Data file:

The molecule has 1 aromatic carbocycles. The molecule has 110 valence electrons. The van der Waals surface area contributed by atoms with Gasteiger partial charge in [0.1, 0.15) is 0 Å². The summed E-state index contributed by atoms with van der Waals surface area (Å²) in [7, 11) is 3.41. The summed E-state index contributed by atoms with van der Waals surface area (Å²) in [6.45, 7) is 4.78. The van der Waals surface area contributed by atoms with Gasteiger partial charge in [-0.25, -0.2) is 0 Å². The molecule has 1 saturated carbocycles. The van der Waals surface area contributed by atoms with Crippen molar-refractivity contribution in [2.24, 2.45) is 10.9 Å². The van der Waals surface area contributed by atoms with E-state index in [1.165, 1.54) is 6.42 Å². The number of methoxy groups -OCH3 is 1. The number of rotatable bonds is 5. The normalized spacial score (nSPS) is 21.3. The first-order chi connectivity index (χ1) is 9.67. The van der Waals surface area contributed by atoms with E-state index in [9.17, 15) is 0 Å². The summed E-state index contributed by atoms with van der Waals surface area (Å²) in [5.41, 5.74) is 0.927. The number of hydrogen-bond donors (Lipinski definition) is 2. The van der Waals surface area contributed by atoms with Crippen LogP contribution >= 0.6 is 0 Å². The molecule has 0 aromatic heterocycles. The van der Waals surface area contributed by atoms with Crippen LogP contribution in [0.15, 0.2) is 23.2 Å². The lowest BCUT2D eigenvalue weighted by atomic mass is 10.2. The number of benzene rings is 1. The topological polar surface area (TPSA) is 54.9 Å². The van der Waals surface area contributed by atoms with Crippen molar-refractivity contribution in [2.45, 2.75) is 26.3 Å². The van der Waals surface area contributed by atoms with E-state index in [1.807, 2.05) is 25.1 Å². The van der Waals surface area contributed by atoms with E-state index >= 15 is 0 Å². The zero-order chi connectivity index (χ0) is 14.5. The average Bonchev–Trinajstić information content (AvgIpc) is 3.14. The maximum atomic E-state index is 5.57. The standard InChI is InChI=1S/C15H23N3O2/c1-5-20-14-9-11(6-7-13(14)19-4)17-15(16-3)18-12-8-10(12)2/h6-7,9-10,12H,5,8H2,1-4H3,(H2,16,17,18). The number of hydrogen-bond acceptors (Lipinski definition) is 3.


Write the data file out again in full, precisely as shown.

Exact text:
The molecule has 1 aromatic carbocycles. The molecule has 110 valence electrons. The van der Waals surface area contributed by atoms with Gasteiger partial charge in [0.1, 0.15) is 0 Å². The summed E-state index contributed by atoms with van der Waals surface area (Å²) in [7, 11) is 3.41. The summed E-state index contributed by atoms with van der Waals surface area (Å²) in [6.45, 7) is 4.78. The van der Waals surface area contributed by atoms with Gasteiger partial charge in [-0.25, -0.2) is 0 Å². The molecule has 1 saturated carbocycles. The van der Waals surface area contributed by atoms with Crippen molar-refractivity contribution in [2.24, 2.45) is 10.9 Å². The van der Waals surface area contributed by atoms with E-state index in [1.165, 1.54) is 6.42 Å². The number of methoxy groups -OCH3 is 1. The number of rotatable bonds is 5. The normalized spacial score (nSPS) is 21.3. The first-order chi connectivity index (χ1) is 9.67. The van der Waals surface area contributed by atoms with E-state index in [9.17, 15) is 0 Å². The summed E-state index contributed by atoms with van der Waals surface area (Å²) in [5.41, 5.74) is 0.927. The number of hydrogen-bond donors (Lipinski definition) is 2. The van der Waals surface area contributed by atoms with Crippen LogP contribution >= 0.6 is 0 Å². The molecule has 0 aromatic heterocycles. The van der Waals surface area contributed by atoms with Crippen LogP contribution in [0.15, 0.2) is 23.2 Å². The lowest BCUT2D eigenvalue weighted by atomic mass is 10.2. The number of benzene rings is 1. The topological polar surface area (TPSA) is 54.9 Å². The van der Waals surface area contributed by atoms with Crippen molar-refractivity contribution in [2.45, 2.75) is 26.3 Å². The van der Waals surface area contributed by atoms with E-state index in [1.807, 2.05) is 25.1 Å². The van der Waals surface area contributed by atoms with E-state index >= 15 is 0 Å². The zero-order chi connectivity index (χ0) is 14.5. The average Bonchev–Trinajstić information content (AvgIpc) is 3.14. The maximum atomic E-state index is 5.57. The standard InChI is InChI=1S/C15H23N3O2/c1-5-20-14-9-11(6-7-13(14)19-4)17-15(16-3)18-12-8-10(12)2/h6-7,9-10,12H,5,8H2,1-4H3,(H2,16,17,18). The number of hydrogen-bond acceptors (Lipinski definition) is 3.